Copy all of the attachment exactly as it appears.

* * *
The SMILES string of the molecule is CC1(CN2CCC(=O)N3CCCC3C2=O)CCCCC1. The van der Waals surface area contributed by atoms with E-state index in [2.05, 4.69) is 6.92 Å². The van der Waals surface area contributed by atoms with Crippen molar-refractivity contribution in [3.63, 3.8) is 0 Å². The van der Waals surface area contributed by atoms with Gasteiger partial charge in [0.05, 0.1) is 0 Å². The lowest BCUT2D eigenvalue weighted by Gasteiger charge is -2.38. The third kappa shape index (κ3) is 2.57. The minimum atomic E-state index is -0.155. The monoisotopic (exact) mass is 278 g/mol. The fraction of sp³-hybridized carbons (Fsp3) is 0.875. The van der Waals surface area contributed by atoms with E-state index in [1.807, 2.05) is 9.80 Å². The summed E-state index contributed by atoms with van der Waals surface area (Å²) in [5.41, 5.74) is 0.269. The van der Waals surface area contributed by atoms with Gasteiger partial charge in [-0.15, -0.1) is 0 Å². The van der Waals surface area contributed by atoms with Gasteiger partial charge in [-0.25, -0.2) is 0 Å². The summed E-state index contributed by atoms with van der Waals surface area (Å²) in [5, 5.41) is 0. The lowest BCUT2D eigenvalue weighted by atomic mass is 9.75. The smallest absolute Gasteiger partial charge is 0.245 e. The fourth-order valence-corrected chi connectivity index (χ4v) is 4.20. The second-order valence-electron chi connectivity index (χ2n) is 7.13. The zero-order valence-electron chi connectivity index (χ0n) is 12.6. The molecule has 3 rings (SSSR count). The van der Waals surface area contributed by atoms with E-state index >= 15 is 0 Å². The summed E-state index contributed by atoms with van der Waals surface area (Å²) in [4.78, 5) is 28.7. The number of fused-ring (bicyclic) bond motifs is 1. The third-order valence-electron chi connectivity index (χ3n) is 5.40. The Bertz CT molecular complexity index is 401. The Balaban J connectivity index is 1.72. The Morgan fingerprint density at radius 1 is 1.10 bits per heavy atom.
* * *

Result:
The SMILES string of the molecule is CC1(CN2CCC(=O)N3CCCC3C2=O)CCCCC1. The van der Waals surface area contributed by atoms with E-state index in [2.05, 4.69) is 6.92 Å². The van der Waals surface area contributed by atoms with Crippen molar-refractivity contribution in [3.63, 3.8) is 0 Å². The van der Waals surface area contributed by atoms with Gasteiger partial charge in [0.05, 0.1) is 0 Å². The lowest BCUT2D eigenvalue weighted by Gasteiger charge is -2.38. The third kappa shape index (κ3) is 2.57. The minimum atomic E-state index is -0.155. The monoisotopic (exact) mass is 278 g/mol. The fraction of sp³-hybridized carbons (Fsp3) is 0.875. The van der Waals surface area contributed by atoms with E-state index in [1.807, 2.05) is 9.80 Å². The summed E-state index contributed by atoms with van der Waals surface area (Å²) in [5.41, 5.74) is 0.269. The van der Waals surface area contributed by atoms with Gasteiger partial charge in [-0.15, -0.1) is 0 Å². The van der Waals surface area contributed by atoms with Gasteiger partial charge in [-0.25, -0.2) is 0 Å². The summed E-state index contributed by atoms with van der Waals surface area (Å²) in [5, 5.41) is 0. The lowest BCUT2D eigenvalue weighted by atomic mass is 9.75. The smallest absolute Gasteiger partial charge is 0.245 e. The fourth-order valence-corrected chi connectivity index (χ4v) is 4.20. The second-order valence-electron chi connectivity index (χ2n) is 7.13. The zero-order valence-electron chi connectivity index (χ0n) is 12.6. The molecule has 3 rings (SSSR count). The van der Waals surface area contributed by atoms with E-state index >= 15 is 0 Å². The summed E-state index contributed by atoms with van der Waals surface area (Å²) in [4.78, 5) is 28.7. The number of fused-ring (bicyclic) bond motifs is 1. The third-order valence-electron chi connectivity index (χ3n) is 5.40. The Bertz CT molecular complexity index is 401. The Balaban J connectivity index is 1.72. The Morgan fingerprint density at radius 1 is 1.10 bits per heavy atom.